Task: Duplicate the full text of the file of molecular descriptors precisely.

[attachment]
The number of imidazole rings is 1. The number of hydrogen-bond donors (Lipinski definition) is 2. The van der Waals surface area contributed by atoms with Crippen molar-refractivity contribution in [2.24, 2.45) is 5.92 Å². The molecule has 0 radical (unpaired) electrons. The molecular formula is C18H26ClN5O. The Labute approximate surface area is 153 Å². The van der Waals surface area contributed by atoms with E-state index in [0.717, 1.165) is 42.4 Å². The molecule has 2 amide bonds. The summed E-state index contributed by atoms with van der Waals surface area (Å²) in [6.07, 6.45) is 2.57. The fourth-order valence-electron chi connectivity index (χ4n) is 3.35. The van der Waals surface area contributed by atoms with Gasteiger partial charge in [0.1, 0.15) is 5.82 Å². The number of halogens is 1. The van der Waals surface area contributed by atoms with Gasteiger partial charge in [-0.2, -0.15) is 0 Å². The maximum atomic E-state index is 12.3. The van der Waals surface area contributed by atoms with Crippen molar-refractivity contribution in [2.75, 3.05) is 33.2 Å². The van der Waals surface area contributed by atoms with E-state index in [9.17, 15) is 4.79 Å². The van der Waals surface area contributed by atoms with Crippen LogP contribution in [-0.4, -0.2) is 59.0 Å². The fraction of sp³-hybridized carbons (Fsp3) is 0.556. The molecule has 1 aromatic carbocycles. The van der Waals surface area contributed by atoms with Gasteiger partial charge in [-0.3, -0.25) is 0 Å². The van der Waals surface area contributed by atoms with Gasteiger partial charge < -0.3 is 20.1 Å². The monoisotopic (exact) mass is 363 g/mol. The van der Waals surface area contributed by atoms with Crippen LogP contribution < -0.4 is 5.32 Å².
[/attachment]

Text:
The number of imidazole rings is 1. The number of hydrogen-bond donors (Lipinski definition) is 2. The van der Waals surface area contributed by atoms with Crippen molar-refractivity contribution in [2.24, 2.45) is 5.92 Å². The molecule has 0 radical (unpaired) electrons. The molecular formula is C18H26ClN5O. The Labute approximate surface area is 153 Å². The van der Waals surface area contributed by atoms with E-state index in [0.717, 1.165) is 42.4 Å². The molecule has 2 amide bonds. The summed E-state index contributed by atoms with van der Waals surface area (Å²) in [6.07, 6.45) is 2.57. The fourth-order valence-electron chi connectivity index (χ4n) is 3.35. The van der Waals surface area contributed by atoms with Gasteiger partial charge in [0.1, 0.15) is 5.82 Å². The number of halogens is 1. The van der Waals surface area contributed by atoms with Gasteiger partial charge in [-0.2, -0.15) is 0 Å². The maximum atomic E-state index is 12.3. The van der Waals surface area contributed by atoms with Crippen molar-refractivity contribution in [2.75, 3.05) is 33.2 Å². The van der Waals surface area contributed by atoms with E-state index in [9.17, 15) is 4.79 Å². The van der Waals surface area contributed by atoms with Crippen LogP contribution in [-0.4, -0.2) is 59.0 Å². The fraction of sp³-hybridized carbons (Fsp3) is 0.556. The molecule has 1 aromatic carbocycles. The van der Waals surface area contributed by atoms with Gasteiger partial charge in [-0.3, -0.25) is 0 Å². The van der Waals surface area contributed by atoms with Gasteiger partial charge < -0.3 is 20.1 Å². The monoisotopic (exact) mass is 363 g/mol. The van der Waals surface area contributed by atoms with Crippen LogP contribution < -0.4 is 5.32 Å².